The Wizards want to play faster and believe Dwight Howard could be the key

Chase Hughes
NBC Sports Washington

Scott Brooks has a vision. He has seen the scenarios play out in his head.

Dwight Howard rips the rebound from above the rim and hits John Wall with a crisp outlet pass. Wall zooms up the floor with world-class speed. Bradley Beal, Otto Porter, Jr. and Markieff Morris trail, seeking their hot spots around the perimeter. 

Whomever on the opposing team gets back in time has to pick their poison, as one of the fastest and most gifted transition passers in the NBA goes to work. That is if Wall feels like passing because he is also a threat to finish at the rim, perhaps with a trademark left-handed slam.

The Wizards have worked towards becoming one of the best fastbreak teams in the NBA ever since Wall was drafted in 2010 with varying levels of success. But with Howard in the mix, Brooks hopes some nitrous can be injected into their already-potent scoring attack.

The Wizards haven't had a rebounder as gifted as Howard since, what, the 1980s? Moses Malone back in those days could certainly stack up to Howard, but not many in NBA history can. 

Howard is already 15th all-time in total rebounds. Last season, he surpassed Charles Barkley and Shaquille O'Neal. He has long since eclipsed Dennis Rodman, Patrick Ewing, David Robinson and Ben Wallace.

Howard is objectively one of the best rebounders of all-time and he hasn't slowed down much, if at all, from his younger days. Last season, he grabbed 12.5 rebounds per game, good for third in the NBA.

If Howard can keep that up with the Wizards and get Wall out in the open court a second or two quicker than in the past, the Wizards could be uniquely dangerous.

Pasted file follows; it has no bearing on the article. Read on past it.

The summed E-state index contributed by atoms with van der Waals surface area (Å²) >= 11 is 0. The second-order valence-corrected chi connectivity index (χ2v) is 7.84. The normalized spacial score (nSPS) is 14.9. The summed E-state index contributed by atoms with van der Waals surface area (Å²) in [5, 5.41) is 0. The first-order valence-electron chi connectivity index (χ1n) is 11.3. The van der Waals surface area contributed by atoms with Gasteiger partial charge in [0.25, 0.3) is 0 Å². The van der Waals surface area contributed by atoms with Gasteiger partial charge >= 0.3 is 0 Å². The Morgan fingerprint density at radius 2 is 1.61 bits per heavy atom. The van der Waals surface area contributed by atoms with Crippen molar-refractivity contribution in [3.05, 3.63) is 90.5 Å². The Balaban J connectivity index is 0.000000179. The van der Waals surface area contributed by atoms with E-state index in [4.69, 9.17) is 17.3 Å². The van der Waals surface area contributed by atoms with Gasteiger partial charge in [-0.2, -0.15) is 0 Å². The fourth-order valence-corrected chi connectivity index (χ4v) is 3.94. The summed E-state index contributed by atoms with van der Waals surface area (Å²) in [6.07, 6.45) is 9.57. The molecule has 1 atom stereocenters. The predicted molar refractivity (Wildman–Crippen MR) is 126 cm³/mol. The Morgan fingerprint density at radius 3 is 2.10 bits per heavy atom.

"He's the best rebounder in the league. It creates offense for our guys that can play fast and can shoot," Brooks said. "We want to play fast. How do you play fast? You don't play fast by getting the ball out from the net. You've gotta get it off the rim and get it out and run."

Brooks has talked about playing faster ever since he took over the job as head coach of the Wizards, but the numbers suggest they have trended in the other direction. Their pace factor - measured as possessions per 48 minutes by Basketball Reference - was 96.6 last season, down from 97.4 the year before and 98.5 in 2015-16, the last year with Randy Wittman in charge. Their pace relative to the rest of the NBA has gone from +2.7 to -0.7 in the last two years.

The Wizards' pace was surely hurt last season by Wall missing 41 games, but the trend began with the 2016-17 campaign. One result has been fewer shots being attempted and fewer shots going in. Both the Wizards' field goals attempted and made went down by 1.4 per game last year from 2016-17. That's part of why they scored 2.6 fewer points per contest.

Fastbreak points have also taken a nosedive under Brooks. In 2015-16, the Wizards ranked second in the NBA behind only the Warriors with 18.6 fastbreak points per game. In the past two years, they have finished fifth (15.9/g in 2016-17) and 15th (11.6/g in 2017-18), respectively. That's a difference of seven points in just two years.

One fair question amid all of this is how Howard can help beyond getting the fastbreak started. At 32 years old (he turns 33 in December), can Howard be a factor in the open court? If he can also trail Wall, the potential is there for some easy buckets.

"I know I've gotta be able to keep up with John and Bradley and the rest of the younger guys. I'm looking forward to it. I'm in the best shape of my life. This is the healthiest I've been," Howard said. "My dad was a track coach, so my whole life all I did was run. That's what I've been doing all summer."

Brooks has been saying for a few years now he wants the Wizards to play faster. Perhaps Howard can help that goal become reality.

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